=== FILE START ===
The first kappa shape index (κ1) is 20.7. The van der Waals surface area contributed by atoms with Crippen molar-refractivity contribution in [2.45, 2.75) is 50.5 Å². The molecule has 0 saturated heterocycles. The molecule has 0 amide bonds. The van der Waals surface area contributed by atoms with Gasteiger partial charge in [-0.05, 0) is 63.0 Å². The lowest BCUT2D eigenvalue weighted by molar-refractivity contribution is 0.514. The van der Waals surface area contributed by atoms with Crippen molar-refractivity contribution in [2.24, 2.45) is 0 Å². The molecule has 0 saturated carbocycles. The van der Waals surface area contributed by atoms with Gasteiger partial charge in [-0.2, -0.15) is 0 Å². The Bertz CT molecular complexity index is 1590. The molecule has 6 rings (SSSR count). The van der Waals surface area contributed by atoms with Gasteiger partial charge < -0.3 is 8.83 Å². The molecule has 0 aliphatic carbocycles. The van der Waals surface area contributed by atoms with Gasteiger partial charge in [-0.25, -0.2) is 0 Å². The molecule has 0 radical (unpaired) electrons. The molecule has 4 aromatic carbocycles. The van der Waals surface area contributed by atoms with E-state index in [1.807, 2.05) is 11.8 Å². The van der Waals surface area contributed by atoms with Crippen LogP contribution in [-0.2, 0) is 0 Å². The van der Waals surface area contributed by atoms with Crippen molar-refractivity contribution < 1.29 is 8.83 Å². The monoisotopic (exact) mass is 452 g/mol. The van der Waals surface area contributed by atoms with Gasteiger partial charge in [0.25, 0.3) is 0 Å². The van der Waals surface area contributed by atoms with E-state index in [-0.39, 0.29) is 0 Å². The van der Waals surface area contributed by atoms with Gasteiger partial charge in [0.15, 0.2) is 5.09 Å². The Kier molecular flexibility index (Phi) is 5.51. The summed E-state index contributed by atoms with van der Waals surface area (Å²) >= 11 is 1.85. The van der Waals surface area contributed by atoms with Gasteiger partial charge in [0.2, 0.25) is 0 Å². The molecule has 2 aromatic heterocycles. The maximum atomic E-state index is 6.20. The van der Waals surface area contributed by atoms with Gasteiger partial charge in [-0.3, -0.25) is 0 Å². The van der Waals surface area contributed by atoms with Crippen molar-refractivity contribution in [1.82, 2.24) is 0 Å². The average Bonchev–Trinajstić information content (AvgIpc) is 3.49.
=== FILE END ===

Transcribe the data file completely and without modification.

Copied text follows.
The first kappa shape index (κ1) is 20.7. The van der Waals surface area contributed by atoms with Crippen molar-refractivity contribution in [2.45, 2.75) is 50.5 Å². The molecule has 0 saturated heterocycles. The molecule has 0 amide bonds. The van der Waals surface area contributed by atoms with Gasteiger partial charge in [-0.05, 0) is 63.0 Å². The lowest BCUT2D eigenvalue weighted by molar-refractivity contribution is 0.514. The van der Waals surface area contributed by atoms with Crippen molar-refractivity contribution in [2.24, 2.45) is 0 Å². The molecule has 0 saturated carbocycles. The van der Waals surface area contributed by atoms with Gasteiger partial charge in [-0.2, -0.15) is 0 Å². The Bertz CT molecular complexity index is 1590. The molecule has 6 rings (SSSR count). The van der Waals surface area contributed by atoms with Gasteiger partial charge < -0.3 is 8.83 Å². The molecule has 0 aliphatic carbocycles. The van der Waals surface area contributed by atoms with Gasteiger partial charge in [-0.25, -0.2) is 0 Å². The molecule has 0 radical (unpaired) electrons. The molecule has 4 aromatic carbocycles. The van der Waals surface area contributed by atoms with E-state index in [1.807, 2.05) is 11.8 Å². The van der Waals surface area contributed by atoms with Crippen LogP contribution in [-0.2, 0) is 0 Å². The van der Waals surface area contributed by atoms with Crippen molar-refractivity contribution < 1.29 is 8.83 Å². The monoisotopic (exact) mass is 452 g/mol. The van der Waals surface area contributed by atoms with Gasteiger partial charge in [0.25, 0.3) is 0 Å². The van der Waals surface area contributed by atoms with E-state index in [-0.39, 0.29) is 0 Å². The van der Waals surface area contributed by atoms with Gasteiger partial charge in [0.15, 0.2) is 5.09 Å². The Kier molecular flexibility index (Phi) is 5.51. The summed E-state index contributed by atoms with van der Waals surface area (Å²) >= 11 is 1.85. The van der Waals surface area contributed by atoms with Gasteiger partial charge in [0.2, 0.25) is 0 Å². The molecule has 2 aromatic heterocycles. The maximum atomic E-state index is 6.20. The van der Waals surface area contributed by atoms with Gasteiger partial charge in [-0.3, -0.25) is 0 Å². The van der Waals surface area contributed by atoms with Crippen molar-refractivity contribution in [1.82, 2.24) is 0 Å². The average Bonchev–Trinajstić information content (AvgIpc) is 3.49.